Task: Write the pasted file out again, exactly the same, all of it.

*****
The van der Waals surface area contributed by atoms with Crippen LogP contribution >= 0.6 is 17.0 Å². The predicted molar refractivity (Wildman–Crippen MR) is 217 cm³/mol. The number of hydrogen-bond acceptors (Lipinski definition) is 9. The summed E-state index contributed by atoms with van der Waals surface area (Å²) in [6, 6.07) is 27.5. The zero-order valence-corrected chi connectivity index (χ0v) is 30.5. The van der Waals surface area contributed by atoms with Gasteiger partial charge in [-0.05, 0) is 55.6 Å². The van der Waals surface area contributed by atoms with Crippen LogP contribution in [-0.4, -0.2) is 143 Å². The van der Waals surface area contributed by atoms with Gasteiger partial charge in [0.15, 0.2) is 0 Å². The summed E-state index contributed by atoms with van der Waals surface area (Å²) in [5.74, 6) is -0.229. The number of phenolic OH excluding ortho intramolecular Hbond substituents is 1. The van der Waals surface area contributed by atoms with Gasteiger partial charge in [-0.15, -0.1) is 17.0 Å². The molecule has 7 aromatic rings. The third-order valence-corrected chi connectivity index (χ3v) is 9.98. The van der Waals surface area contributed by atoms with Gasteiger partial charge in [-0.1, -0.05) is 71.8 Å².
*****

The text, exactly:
The van der Waals surface area contributed by atoms with Crippen LogP contribution >= 0.6 is 17.0 Å². The predicted molar refractivity (Wildman–Crippen MR) is 217 cm³/mol. The number of hydrogen-bond acceptors (Lipinski definition) is 9. The summed E-state index contributed by atoms with van der Waals surface area (Å²) in [6, 6.07) is 27.5. The zero-order valence-corrected chi connectivity index (χ0v) is 30.5. The van der Waals surface area contributed by atoms with Gasteiger partial charge in [-0.05, 0) is 55.6 Å². The van der Waals surface area contributed by atoms with Crippen LogP contribution in [-0.4, -0.2) is 143 Å². The van der Waals surface area contributed by atoms with Gasteiger partial charge in [0.15, 0.2) is 0 Å². The summed E-state index contributed by atoms with van der Waals surface area (Å²) in [5.74, 6) is -0.229. The number of phenolic OH excluding ortho intramolecular Hbond substituents is 1. The van der Waals surface area contributed by atoms with Gasteiger partial charge in [-0.15, -0.1) is 17.0 Å². The molecule has 7 aromatic rings. The third-order valence-corrected chi connectivity index (χ3v) is 9.98. The van der Waals surface area contributed by atoms with Gasteiger partial charge in [-0.1, -0.05) is 71.8 Å².